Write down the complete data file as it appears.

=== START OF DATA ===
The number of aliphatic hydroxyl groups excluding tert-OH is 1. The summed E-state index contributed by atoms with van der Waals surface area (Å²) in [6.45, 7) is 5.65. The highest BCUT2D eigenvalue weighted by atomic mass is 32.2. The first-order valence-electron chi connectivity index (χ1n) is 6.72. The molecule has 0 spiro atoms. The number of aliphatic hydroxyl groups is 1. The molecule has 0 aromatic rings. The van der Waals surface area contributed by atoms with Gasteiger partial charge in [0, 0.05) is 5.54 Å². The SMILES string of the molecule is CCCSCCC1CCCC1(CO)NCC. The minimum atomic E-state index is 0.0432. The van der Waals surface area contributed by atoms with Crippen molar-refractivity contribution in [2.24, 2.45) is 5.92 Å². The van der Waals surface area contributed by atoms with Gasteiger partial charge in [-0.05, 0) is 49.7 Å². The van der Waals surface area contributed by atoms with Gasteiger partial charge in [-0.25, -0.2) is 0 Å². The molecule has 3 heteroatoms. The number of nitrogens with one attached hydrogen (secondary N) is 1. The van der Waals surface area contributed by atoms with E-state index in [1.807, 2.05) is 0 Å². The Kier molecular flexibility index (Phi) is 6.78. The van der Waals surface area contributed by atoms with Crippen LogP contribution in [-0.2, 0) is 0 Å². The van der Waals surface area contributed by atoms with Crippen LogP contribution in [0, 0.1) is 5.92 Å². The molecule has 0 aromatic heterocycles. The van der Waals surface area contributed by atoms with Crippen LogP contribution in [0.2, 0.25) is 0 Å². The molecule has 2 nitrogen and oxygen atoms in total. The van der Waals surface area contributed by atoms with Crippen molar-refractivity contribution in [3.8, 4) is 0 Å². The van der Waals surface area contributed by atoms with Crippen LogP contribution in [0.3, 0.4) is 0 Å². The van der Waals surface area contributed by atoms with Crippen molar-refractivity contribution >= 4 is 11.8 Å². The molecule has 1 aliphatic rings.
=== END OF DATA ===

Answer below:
The number of aliphatic hydroxyl groups excluding tert-OH is 1. The summed E-state index contributed by atoms with van der Waals surface area (Å²) in [6.45, 7) is 5.65. The highest BCUT2D eigenvalue weighted by atomic mass is 32.2. The first-order valence-electron chi connectivity index (χ1n) is 6.72. The molecule has 0 spiro atoms. The number of aliphatic hydroxyl groups is 1. The molecule has 0 aromatic rings. The van der Waals surface area contributed by atoms with Gasteiger partial charge in [0, 0.05) is 5.54 Å². The SMILES string of the molecule is CCCSCCC1CCCC1(CO)NCC. The minimum atomic E-state index is 0.0432. The van der Waals surface area contributed by atoms with Crippen molar-refractivity contribution in [2.24, 2.45) is 5.92 Å². The van der Waals surface area contributed by atoms with Gasteiger partial charge in [-0.05, 0) is 49.7 Å². The van der Waals surface area contributed by atoms with Gasteiger partial charge in [-0.25, -0.2) is 0 Å². The molecule has 3 heteroatoms. The number of nitrogens with one attached hydrogen (secondary N) is 1. The van der Waals surface area contributed by atoms with E-state index in [1.807, 2.05) is 0 Å². The Kier molecular flexibility index (Phi) is 6.78. The van der Waals surface area contributed by atoms with Crippen LogP contribution in [-0.2, 0) is 0 Å². The van der Waals surface area contributed by atoms with Crippen LogP contribution in [0, 0.1) is 5.92 Å². The molecule has 0 aromatic heterocycles. The van der Waals surface area contributed by atoms with Crippen LogP contribution in [0.2, 0.25) is 0 Å². The molecule has 2 nitrogen and oxygen atoms in total. The van der Waals surface area contributed by atoms with Crippen molar-refractivity contribution in [3.8, 4) is 0 Å². The van der Waals surface area contributed by atoms with Crippen LogP contribution in [0.3, 0.4) is 0 Å². The van der Waals surface area contributed by atoms with Crippen molar-refractivity contribution >= 4 is 11.8 Å². The molecule has 1 aliphatic rings.